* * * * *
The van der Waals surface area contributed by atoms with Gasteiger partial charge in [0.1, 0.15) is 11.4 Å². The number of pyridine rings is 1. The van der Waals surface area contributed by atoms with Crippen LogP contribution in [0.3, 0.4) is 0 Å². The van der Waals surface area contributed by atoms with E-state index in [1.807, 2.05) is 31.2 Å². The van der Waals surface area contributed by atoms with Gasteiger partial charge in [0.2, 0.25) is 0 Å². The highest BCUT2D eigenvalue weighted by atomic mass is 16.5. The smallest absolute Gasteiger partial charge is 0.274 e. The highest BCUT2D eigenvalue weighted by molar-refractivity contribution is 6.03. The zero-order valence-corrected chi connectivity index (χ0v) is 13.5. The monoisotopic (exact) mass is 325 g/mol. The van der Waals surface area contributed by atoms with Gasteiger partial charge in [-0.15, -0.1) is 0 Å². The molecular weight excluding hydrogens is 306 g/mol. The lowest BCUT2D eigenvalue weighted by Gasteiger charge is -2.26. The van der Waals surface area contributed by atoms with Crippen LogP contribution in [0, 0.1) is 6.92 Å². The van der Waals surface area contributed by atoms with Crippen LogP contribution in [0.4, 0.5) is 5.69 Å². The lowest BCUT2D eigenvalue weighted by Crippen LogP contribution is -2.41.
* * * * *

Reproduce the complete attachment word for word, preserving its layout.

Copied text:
The van der Waals surface area contributed by atoms with Gasteiger partial charge in [0.1, 0.15) is 11.4 Å². The number of pyridine rings is 1. The van der Waals surface area contributed by atoms with Crippen LogP contribution in [0.3, 0.4) is 0 Å². The van der Waals surface area contributed by atoms with E-state index in [1.807, 2.05) is 31.2 Å². The van der Waals surface area contributed by atoms with Gasteiger partial charge in [0.2, 0.25) is 0 Å². The highest BCUT2D eigenvalue weighted by atomic mass is 16.5. The smallest absolute Gasteiger partial charge is 0.274 e. The highest BCUT2D eigenvalue weighted by molar-refractivity contribution is 6.03. The zero-order valence-corrected chi connectivity index (χ0v) is 13.5. The monoisotopic (exact) mass is 325 g/mol. The van der Waals surface area contributed by atoms with Gasteiger partial charge in [-0.15, -0.1) is 0 Å². The molecular weight excluding hydrogens is 306 g/mol. The lowest BCUT2D eigenvalue weighted by Gasteiger charge is -2.26. The van der Waals surface area contributed by atoms with Crippen LogP contribution in [0, 0.1) is 6.92 Å². The van der Waals surface area contributed by atoms with Crippen LogP contribution in [0.4, 0.5) is 5.69 Å². The lowest BCUT2D eigenvalue weighted by Crippen LogP contribution is -2.41.